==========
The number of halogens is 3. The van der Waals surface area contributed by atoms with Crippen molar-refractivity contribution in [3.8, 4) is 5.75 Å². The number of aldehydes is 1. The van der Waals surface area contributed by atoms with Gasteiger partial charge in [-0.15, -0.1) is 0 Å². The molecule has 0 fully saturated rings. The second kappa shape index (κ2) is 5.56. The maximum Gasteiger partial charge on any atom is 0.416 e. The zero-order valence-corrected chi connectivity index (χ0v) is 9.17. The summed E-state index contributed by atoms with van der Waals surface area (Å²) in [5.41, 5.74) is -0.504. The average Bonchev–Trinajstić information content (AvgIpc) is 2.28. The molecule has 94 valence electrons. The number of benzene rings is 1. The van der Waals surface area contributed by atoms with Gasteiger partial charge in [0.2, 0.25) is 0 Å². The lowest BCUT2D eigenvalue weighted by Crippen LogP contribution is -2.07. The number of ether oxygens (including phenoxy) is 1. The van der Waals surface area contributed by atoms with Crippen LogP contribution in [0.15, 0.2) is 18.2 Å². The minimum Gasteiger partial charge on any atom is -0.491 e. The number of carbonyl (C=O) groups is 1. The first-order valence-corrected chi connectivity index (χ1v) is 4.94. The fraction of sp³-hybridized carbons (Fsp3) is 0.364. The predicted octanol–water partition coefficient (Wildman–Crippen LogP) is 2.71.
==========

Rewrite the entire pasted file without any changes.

The number of halogens is 3. The van der Waals surface area contributed by atoms with Crippen molar-refractivity contribution in [3.8, 4) is 5.75 Å². The number of aldehydes is 1. The van der Waals surface area contributed by atoms with Gasteiger partial charge in [-0.15, -0.1) is 0 Å². The molecule has 0 fully saturated rings. The second kappa shape index (κ2) is 5.56. The maximum Gasteiger partial charge on any atom is 0.416 e. The zero-order valence-corrected chi connectivity index (χ0v) is 9.17. The summed E-state index contributed by atoms with van der Waals surface area (Å²) in [5.41, 5.74) is -0.504. The average Bonchev–Trinajstić information content (AvgIpc) is 2.28. The molecule has 94 valence electrons. The number of benzene rings is 1. The van der Waals surface area contributed by atoms with Gasteiger partial charge in [0.2, 0.25) is 0 Å². The lowest BCUT2D eigenvalue weighted by Crippen LogP contribution is -2.07. The number of ether oxygens (including phenoxy) is 1. The van der Waals surface area contributed by atoms with Crippen LogP contribution in [0.15, 0.2) is 18.2 Å². The minimum Gasteiger partial charge on any atom is -0.491 e. The number of carbonyl (C=O) groups is 1. The first-order valence-corrected chi connectivity index (χ1v) is 4.94. The fraction of sp³-hybridized carbons (Fsp3) is 0.364. The predicted octanol–water partition coefficient (Wildman–Crippen LogP) is 2.71.